Now that I’m a C25K graduate, now that I’ve run my first 5K, what have I done? And where am I going?

The most immediate, specific lesson I learned this summer is “running doesn’t suck.”  I always knew it did. I was wrong.

More generally, I learned “you can do more than you think you can.”  And as I walked away from the race, feeling happy and not exhausted, I realized that could be shortened: “you can do more.

Throughout the program, my mind kept returning to this advice from the inestimable AB Chao:

The biggest tip I have [for beginners] is, start with Couch to 5K and DO NOT GIVE UP no matter what. It will hurt and suck and be hard and you will hate it, but one day, a couple months from now, you will realize that you can run 3 miles without stopping. Then, sign up for a race so you don’t lose momentum. After that, sign up for another race. You will feel great about yourself and sometimes, superior to others. These are good things. Also, your legs will be super hot.

It only hurt and sucked for a little while (when my knees were killing me) and I’ll leave the hotness question aside, but she’s definitely right, I feel great about myself. And there’s even an occasional, weird sense of superiority.  That’s okay, I don’t take it seriously.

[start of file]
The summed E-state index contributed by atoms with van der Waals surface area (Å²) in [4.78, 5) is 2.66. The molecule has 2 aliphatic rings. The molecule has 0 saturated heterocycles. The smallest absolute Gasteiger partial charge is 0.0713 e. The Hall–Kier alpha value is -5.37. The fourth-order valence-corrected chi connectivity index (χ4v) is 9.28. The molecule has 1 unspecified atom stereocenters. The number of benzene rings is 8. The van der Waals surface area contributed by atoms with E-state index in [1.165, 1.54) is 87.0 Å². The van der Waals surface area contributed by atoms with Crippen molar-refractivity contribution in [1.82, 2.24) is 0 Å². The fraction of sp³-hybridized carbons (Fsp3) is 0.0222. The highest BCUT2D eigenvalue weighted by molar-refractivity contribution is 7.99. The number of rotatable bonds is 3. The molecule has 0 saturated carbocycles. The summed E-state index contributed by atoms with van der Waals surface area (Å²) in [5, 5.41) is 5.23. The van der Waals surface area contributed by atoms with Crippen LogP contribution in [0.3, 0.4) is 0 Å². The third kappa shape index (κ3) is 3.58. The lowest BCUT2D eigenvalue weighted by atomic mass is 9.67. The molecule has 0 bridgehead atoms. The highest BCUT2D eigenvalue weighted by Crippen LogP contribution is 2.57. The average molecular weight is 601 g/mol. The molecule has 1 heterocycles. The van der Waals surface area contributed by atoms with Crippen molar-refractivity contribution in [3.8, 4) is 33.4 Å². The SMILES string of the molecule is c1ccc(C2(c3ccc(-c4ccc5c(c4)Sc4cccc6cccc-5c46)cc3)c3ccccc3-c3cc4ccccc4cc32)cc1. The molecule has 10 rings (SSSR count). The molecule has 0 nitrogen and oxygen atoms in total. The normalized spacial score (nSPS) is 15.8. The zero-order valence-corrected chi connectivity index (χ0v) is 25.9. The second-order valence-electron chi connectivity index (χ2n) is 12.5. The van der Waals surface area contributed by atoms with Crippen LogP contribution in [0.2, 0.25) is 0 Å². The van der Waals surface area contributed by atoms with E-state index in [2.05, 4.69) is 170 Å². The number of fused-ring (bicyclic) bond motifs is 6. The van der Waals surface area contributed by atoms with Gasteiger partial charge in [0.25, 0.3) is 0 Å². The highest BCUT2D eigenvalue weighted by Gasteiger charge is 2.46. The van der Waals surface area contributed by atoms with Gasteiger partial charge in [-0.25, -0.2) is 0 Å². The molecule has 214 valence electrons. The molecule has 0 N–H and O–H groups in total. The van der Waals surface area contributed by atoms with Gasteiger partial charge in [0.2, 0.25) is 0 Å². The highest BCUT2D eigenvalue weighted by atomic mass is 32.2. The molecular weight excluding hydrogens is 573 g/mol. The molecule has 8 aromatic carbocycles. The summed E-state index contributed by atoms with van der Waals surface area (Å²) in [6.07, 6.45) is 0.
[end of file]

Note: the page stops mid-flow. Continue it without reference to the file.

So what am I going to do next?

I quit.

Okay, not exactly.  But here’s the thing: I’m done running for the calendar year. I’m done running until next summer.  This is Montana; the mornings are dark and cold, soon enough the sidewalks will be icy, and I hate running on a treadmill.  But most of all, it’s about the time commitment.  Three mornings a week out of the house, by myself, for 30 or more minutes is simply asking too much for myself right now.  My wife doesn’t want to be left home alone with two boys when she doesn’t have to be.

I do intend to stay active, though. From January through May of this year, I worked with Mark Lauren’s You Are Your Own Gym programs. He outlines full-body strength-training routines using no special equipment, so I don’t even need to leave the house. And unlike with running, if one of the kids wakes up (and it’s usually the younger one), they’re welcome to hang out with me while I exercise.

I couldn’t be bothered to blog about #YAYOG this spring, and I don’t imagine I’ll be posting about it this autumn either. So consider this my farewell “Fitness” post for now.  I will return to my regular schedule of posting pretty much never. If you began following this blog because of the “C25K” tag, maybe I’ll see you next spring, when I will ask “How do I start training for a 10K?”